“The vivid world of make-believe people is for children only. (If you’re not convinced of the ubiquity of this assumption, just imagine the water-cooler conversation that would ensue if a co-worker casually let slip, “I spent my lunch break imagining how a young girl I dreamt up might respond to being lost in a foreign country.”) It may be considered acceptable for an adult to play video games or fantasy baseball…but evidently in order to become functional adults each of us must renounce our personal Puff the Magic Dragon.”
“If the argument for globalism is so water-tight and damn-near irreproachable, why in the area of literature does one find so many supposedly progressive voices constantly bashing the very books that come out of the cauldron of heterogeneity? Why, in other words, are those from the intellectual class so quick to assume the mantle of the God of Genesis, impugning works that should be celebrated for either depicting or inhabiting the qualities of our modern world?”
“Dr. Pimple Popper” (a California dermatologist), for instance, has well over 2 million YouTuibe subscribers. “There’s actually a psychological explanation for loving these videos – or at least voluntarily watching more of them.” Katherine Ellen Foley explains this intersection between disgust and curiosity.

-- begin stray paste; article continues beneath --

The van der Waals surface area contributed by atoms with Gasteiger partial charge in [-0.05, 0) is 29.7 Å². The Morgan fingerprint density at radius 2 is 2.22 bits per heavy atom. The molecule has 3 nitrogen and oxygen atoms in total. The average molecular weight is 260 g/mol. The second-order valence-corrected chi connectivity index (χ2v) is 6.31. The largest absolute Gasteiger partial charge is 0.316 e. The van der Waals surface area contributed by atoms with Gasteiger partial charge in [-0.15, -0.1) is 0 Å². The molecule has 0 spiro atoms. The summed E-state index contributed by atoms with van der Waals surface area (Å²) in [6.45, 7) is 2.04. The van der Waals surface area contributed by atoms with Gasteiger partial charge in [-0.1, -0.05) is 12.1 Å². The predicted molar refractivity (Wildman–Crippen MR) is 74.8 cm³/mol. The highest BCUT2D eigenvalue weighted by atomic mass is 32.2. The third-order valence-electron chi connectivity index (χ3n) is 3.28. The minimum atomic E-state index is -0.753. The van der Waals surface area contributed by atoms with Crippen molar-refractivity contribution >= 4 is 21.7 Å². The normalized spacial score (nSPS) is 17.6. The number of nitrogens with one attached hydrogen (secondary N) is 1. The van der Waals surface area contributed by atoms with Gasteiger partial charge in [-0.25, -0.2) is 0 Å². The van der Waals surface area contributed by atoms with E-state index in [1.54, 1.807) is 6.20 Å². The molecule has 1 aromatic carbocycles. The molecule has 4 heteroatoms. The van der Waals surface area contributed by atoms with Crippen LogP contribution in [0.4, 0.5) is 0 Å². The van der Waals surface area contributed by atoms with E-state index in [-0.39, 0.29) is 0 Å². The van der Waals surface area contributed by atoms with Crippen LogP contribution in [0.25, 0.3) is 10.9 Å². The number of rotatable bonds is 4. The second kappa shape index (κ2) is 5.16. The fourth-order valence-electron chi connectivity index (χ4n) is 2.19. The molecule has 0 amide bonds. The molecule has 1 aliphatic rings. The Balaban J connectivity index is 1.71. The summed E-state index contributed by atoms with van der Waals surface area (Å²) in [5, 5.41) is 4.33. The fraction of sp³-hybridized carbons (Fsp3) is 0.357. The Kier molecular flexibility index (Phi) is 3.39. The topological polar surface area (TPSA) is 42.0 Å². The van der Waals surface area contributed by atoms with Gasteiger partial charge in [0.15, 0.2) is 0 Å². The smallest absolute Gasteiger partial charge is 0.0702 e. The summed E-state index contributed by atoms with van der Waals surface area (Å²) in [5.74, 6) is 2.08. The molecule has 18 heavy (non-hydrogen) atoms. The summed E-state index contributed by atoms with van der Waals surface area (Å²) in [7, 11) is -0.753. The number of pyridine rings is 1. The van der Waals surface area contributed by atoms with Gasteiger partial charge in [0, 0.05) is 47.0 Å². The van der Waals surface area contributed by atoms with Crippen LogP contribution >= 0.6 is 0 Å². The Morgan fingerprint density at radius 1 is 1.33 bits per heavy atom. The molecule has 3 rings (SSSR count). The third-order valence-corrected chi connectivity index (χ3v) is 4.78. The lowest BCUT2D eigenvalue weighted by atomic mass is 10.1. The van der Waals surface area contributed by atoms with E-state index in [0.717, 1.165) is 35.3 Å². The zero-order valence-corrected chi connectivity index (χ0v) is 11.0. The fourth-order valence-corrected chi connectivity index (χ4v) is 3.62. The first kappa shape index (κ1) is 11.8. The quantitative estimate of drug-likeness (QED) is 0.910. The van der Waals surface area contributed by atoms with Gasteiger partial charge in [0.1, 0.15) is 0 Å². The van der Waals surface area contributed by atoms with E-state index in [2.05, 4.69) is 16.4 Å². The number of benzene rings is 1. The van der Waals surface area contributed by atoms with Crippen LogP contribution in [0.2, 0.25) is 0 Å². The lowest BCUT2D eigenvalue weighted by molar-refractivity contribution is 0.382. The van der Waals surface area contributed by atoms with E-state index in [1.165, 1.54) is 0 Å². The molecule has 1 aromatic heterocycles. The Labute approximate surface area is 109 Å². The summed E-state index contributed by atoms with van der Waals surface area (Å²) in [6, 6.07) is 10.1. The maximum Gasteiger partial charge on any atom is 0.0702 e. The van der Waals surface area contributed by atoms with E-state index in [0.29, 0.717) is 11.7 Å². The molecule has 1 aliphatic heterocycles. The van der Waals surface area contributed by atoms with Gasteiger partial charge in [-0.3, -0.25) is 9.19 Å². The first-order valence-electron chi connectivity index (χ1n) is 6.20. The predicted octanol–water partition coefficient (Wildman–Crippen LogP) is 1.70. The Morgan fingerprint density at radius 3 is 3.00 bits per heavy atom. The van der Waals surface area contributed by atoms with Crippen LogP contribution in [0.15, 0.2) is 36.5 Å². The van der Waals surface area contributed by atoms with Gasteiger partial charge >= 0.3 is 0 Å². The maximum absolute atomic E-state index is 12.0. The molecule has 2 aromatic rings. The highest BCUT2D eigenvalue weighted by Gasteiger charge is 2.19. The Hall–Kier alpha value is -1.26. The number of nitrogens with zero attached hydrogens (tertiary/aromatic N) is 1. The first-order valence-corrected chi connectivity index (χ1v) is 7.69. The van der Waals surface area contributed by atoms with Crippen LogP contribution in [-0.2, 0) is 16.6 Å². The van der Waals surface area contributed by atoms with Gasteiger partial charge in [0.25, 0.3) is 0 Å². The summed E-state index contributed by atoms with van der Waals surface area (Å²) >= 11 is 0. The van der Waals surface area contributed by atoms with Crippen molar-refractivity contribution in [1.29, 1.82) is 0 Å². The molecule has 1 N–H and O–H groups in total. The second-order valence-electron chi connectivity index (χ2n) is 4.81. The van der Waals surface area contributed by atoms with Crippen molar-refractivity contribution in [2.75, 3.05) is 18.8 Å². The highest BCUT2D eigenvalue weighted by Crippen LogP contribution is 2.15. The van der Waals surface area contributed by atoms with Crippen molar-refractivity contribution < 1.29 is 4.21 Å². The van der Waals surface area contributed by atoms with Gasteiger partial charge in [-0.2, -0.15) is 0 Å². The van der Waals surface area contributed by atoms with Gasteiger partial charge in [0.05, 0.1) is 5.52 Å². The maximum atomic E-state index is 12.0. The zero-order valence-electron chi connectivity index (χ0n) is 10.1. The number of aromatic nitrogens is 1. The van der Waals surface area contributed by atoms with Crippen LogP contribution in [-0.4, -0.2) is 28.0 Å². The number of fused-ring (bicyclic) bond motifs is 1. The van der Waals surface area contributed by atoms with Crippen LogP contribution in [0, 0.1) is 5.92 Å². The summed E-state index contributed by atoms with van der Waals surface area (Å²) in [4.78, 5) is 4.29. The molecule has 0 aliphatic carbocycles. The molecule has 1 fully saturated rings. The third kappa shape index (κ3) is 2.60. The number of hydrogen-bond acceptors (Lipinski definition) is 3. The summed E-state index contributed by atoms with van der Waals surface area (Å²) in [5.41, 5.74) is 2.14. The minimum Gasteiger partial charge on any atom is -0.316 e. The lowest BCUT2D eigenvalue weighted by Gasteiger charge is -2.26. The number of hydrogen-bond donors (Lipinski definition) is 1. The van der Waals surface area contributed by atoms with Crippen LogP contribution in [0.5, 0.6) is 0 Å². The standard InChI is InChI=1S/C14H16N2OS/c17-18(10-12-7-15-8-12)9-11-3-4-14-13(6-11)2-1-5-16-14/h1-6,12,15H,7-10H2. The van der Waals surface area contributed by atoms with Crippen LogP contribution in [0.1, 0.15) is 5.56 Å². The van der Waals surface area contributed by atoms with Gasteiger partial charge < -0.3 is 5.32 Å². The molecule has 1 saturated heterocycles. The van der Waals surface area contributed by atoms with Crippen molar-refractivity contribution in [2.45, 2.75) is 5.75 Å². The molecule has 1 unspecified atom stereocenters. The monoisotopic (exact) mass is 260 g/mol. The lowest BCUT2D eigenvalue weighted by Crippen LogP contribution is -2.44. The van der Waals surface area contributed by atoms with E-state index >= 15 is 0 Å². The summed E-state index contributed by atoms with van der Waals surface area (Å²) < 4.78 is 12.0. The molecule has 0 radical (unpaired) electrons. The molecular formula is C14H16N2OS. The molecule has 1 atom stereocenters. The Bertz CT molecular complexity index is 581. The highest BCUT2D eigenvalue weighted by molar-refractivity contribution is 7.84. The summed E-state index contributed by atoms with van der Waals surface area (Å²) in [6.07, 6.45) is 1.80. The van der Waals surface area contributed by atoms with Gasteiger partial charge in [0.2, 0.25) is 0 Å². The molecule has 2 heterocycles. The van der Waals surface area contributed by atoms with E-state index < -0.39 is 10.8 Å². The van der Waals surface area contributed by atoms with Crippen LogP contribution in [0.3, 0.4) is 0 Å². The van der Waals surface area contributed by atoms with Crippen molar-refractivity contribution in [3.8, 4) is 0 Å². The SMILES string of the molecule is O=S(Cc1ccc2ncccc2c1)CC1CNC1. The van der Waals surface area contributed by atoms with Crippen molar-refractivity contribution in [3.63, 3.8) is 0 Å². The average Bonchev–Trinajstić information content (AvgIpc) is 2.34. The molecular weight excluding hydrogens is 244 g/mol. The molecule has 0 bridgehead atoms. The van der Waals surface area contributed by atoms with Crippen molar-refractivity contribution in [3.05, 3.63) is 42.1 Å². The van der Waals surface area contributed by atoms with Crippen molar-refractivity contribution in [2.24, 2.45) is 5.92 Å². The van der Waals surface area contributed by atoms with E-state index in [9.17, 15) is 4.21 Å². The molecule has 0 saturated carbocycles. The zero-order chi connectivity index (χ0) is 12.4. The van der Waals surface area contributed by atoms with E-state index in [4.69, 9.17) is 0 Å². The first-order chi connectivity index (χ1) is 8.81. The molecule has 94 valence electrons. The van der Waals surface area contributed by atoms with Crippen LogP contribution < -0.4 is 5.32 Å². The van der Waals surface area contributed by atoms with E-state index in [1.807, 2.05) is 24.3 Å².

As Philip Kennicott argues forcefully that money from the arch-conservative, climate change-denying Koch brothers is by now irredeemably tainted, Lyn Gardner looks at the ongoing arguments over arts sponsorship by BP: “Whenever the cultural sector is benefiting from cash injections, the question must be asked: although it may bring benefits to our theatre and audience, is there a price for this sponsorship that is being paid by someone else, somewhere else?”
“The four-day public dismantling of Sam Durant’s sculpture Scaffold, overseen by Dakota traditional and spiritual leaders, is nearly complete in the Minneapolis Sculpture Garden, after a week of protests, apologies and mediation … But in an interview on Monday, the Walker’s executive director, Olga Viso, said the Dakota were debating whether the wood fragments would indeed be burned, as previously announced.”